To be trafficked, and forced to live and work where you have not chosen; this is hell. Your captor counts your value in dollars, not in your humanity, and so treats you with the indifference a bad tradie treats his tools.
To be in pain, constantly without end; this is hell. Pain holds your body prisoner and you are unable to live as you wish because of the pain.
To be abused, and to live with memories of abuse; this is hell. Someone you trusted violated you and treated you just like a willful child stomping on a toy.
In his Divine Comedy, Dante describes the descent through the circles of Hell (L’Inferno). In a region called Ptolomea are those who have been thrown deep into Hell for treachery to their guests. These are people who insinuate themselves in a position of trust and use that power to take advantage of their victims. Significantly, Dante believes that these people die at the moment of their crime; their body may live on, but their soul is thrown immediately to this bottom part of hell.
In the world of Dante’s poem, there’s justice in this punishment. The Australian churches now must allow justice to be dealt both to the perpetrators of sexual abuse, and also to those who, by action or inaction, covered up those crimes.
I want to give little oxygen here to perpetrators, however.
Rather, consider the hell of being a victim of abuse: the inability to trust; the devaluing of the self; the trauma of being violated, and the secondary, and sometimes worse, trauma of remembering it. There is a shocking trauma for those who recover a memory long repressed. There’s the ongoing trauma of flashbacks and dreams. Relationships take on extra challenges. Some victims become hypervigilant, expecting at every moment something bad to overtake them. Taken together, this is hell lived out in daily experience, like a young woman trafficked, or the person experiencing high levels of pain every day.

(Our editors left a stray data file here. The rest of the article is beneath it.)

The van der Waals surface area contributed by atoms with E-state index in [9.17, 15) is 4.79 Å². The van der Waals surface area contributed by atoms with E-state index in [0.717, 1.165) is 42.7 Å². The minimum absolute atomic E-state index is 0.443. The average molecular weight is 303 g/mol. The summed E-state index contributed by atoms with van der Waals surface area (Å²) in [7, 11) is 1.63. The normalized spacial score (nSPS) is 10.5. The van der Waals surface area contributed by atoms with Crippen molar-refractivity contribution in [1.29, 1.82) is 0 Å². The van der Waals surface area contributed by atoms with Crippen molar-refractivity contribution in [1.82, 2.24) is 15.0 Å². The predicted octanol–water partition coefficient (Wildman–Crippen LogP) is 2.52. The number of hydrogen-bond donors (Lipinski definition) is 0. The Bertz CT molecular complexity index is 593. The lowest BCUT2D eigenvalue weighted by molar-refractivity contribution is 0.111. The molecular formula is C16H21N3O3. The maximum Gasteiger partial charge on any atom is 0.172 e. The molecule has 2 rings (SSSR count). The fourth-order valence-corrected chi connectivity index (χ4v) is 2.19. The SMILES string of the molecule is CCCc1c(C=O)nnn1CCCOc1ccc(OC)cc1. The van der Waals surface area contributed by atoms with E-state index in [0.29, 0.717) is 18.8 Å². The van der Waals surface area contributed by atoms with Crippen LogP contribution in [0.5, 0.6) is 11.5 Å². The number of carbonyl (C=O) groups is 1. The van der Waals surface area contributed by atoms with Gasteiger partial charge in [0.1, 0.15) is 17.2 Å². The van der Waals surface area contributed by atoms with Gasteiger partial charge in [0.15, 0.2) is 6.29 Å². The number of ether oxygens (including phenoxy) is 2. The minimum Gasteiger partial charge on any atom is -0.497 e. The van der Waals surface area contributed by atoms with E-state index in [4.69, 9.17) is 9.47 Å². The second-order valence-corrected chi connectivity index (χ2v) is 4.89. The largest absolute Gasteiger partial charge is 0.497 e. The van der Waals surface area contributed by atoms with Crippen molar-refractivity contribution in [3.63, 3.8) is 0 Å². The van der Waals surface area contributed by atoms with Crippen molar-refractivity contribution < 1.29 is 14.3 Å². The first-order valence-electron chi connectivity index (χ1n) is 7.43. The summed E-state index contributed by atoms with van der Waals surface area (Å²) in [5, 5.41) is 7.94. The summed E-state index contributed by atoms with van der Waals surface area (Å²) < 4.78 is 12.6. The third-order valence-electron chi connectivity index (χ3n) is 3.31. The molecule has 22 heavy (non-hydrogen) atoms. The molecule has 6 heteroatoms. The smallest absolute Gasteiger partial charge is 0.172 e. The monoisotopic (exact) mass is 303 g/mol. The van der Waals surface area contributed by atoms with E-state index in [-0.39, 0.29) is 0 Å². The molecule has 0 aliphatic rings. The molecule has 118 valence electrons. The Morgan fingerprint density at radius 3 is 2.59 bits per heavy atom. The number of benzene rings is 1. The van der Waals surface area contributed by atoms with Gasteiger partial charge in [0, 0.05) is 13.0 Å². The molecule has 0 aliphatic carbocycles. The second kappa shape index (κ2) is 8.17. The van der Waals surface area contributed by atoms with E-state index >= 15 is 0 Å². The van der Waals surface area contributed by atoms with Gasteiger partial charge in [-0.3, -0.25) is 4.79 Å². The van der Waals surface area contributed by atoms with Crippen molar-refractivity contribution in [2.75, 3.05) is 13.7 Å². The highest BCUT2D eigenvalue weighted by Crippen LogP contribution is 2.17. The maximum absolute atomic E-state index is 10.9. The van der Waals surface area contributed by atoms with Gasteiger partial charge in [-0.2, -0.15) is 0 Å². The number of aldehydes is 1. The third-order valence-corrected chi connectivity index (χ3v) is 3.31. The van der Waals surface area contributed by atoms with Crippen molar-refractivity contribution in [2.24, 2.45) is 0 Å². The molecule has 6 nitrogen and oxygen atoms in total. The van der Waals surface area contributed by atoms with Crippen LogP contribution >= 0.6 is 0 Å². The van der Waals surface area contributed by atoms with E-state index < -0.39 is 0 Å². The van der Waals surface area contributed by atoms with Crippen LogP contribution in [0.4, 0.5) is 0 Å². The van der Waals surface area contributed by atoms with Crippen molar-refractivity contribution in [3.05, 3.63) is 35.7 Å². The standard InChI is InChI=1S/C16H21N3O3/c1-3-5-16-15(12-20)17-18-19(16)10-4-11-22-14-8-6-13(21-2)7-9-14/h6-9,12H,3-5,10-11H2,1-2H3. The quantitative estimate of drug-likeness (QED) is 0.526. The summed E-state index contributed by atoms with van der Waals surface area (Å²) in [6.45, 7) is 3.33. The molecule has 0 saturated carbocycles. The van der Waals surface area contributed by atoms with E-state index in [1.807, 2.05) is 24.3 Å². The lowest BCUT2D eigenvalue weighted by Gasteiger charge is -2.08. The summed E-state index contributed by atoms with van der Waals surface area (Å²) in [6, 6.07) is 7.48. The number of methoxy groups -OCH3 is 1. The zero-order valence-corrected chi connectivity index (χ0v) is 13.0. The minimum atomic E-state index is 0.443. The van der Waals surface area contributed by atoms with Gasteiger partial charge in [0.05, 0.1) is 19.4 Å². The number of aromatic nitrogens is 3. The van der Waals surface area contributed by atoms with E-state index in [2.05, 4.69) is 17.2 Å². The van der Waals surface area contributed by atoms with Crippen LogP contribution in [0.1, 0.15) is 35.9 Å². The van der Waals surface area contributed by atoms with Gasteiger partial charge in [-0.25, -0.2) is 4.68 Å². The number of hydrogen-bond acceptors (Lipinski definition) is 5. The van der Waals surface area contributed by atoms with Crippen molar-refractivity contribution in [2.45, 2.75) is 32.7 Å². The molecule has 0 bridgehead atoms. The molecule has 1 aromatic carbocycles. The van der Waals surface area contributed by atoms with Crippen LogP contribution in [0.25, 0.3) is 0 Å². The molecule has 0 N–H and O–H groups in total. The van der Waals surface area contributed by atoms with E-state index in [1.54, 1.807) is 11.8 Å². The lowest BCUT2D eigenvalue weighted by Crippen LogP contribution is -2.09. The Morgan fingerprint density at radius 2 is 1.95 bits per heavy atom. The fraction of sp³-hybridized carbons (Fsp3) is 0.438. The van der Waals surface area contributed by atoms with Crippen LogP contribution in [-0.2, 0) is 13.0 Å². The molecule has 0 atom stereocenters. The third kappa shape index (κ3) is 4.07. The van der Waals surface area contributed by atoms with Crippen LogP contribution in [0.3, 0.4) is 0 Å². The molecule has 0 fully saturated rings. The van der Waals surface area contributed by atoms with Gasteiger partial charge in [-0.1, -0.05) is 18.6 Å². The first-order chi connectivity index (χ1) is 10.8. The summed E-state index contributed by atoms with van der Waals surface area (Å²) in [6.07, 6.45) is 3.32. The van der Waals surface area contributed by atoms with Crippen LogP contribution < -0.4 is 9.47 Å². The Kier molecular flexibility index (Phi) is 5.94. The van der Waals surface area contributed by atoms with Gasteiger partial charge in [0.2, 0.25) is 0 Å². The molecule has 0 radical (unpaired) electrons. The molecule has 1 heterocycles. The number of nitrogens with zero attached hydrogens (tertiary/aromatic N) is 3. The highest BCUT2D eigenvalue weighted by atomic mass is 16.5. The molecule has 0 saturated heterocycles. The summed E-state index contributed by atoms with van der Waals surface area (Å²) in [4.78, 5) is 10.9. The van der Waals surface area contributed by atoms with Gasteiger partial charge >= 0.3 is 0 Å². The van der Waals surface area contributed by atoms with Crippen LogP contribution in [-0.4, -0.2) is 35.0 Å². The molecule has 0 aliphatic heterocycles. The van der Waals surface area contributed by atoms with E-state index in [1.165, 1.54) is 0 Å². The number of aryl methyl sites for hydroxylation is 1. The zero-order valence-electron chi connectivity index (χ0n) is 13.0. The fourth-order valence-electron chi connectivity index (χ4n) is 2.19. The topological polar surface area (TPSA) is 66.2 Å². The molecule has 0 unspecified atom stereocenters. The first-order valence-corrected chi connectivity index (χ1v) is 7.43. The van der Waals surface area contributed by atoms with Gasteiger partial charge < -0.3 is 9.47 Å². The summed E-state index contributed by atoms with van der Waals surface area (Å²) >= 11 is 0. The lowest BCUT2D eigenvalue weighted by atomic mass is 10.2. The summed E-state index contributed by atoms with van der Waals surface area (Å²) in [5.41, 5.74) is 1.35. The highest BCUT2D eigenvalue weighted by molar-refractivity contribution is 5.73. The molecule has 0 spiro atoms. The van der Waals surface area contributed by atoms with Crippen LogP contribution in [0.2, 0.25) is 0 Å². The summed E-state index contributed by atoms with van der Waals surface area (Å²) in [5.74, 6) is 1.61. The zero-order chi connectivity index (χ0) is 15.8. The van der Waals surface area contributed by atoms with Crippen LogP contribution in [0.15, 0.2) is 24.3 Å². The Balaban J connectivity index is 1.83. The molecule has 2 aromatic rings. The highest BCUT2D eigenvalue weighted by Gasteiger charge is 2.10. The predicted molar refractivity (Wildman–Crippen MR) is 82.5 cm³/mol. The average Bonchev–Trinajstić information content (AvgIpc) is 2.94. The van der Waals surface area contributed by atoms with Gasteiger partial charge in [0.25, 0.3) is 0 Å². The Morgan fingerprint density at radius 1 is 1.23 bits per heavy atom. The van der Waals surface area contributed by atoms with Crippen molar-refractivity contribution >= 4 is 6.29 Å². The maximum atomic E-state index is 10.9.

Is ‘victim’ the right word? Many prefer ‘survivor’. While a person remains without hope, then they are in hell: they are a victim of the violence done to them.
Being destroyed by abuse, or corroded by pain, or forcibly held become hell when the victim can see no way out. This person understands that their situation will go on unchanged for ever. It is hell, and one of the four last things: an ultimate reality.
Christian faith reveals God who can undo the final reality of death. Death, the end, is no longer the end. The God who has power to raise Jesus from the dead has power to release victims from hell. The person who believes there is a future becomes a survivor, literally, one who lives beyond.
Christian faith bears witness, in the hells which people experience, to the reality of hope. This is the key which unlocks the door of hell. Hope is the secret ingredient which explodes the murderous captors of this world.
We must believe in hell because it is part of people’s lived experience. We are invited, however, to grasp hope, because hope turns victims into survivors, and eventually into joyful survivors; hope destroys hell.